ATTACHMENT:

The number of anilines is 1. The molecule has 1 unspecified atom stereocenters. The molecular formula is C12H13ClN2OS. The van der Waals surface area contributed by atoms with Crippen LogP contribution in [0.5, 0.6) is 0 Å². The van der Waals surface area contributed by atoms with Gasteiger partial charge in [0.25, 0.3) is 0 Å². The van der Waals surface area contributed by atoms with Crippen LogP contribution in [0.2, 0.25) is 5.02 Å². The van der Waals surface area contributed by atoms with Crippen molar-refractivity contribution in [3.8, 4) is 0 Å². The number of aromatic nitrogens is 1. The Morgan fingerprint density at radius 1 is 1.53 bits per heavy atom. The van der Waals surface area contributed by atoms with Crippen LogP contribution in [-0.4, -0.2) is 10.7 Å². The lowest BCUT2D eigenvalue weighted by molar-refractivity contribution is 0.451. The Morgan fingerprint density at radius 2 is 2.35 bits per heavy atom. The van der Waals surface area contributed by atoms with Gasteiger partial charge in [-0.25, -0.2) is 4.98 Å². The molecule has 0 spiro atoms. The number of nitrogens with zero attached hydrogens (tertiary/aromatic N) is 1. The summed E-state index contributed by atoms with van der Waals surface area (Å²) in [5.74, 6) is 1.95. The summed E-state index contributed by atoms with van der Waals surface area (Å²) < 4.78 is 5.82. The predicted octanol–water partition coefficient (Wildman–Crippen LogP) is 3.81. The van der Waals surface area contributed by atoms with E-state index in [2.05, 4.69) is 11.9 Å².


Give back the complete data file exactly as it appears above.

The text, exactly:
The number of anilines is 1. The molecule has 1 unspecified atom stereocenters. The molecular formula is C12H13ClN2OS. The van der Waals surface area contributed by atoms with Crippen LogP contribution in [0.5, 0.6) is 0 Å². The van der Waals surface area contributed by atoms with Gasteiger partial charge in [0.25, 0.3) is 0 Å². The van der Waals surface area contributed by atoms with Crippen LogP contribution in [0.2, 0.25) is 5.02 Å². The van der Waals surface area contributed by atoms with Crippen molar-refractivity contribution in [3.8, 4) is 0 Å². The number of aromatic nitrogens is 1. The Morgan fingerprint density at radius 1 is 1.53 bits per heavy atom. The van der Waals surface area contributed by atoms with Crippen LogP contribution in [-0.4, -0.2) is 10.7 Å². The lowest BCUT2D eigenvalue weighted by molar-refractivity contribution is 0.451. The Morgan fingerprint density at radius 2 is 2.35 bits per heavy atom. The van der Waals surface area contributed by atoms with Gasteiger partial charge in [-0.25, -0.2) is 4.98 Å². The molecule has 0 spiro atoms. The number of nitrogens with zero attached hydrogens (tertiary/aromatic N) is 1. The summed E-state index contributed by atoms with van der Waals surface area (Å²) in [5.74, 6) is 1.95. The summed E-state index contributed by atoms with van der Waals surface area (Å²) < 4.78 is 5.82. The predicted octanol–water partition coefficient (Wildman–Crippen LogP) is 3.81. The van der Waals surface area contributed by atoms with E-state index in [2.05, 4.69) is 11.9 Å².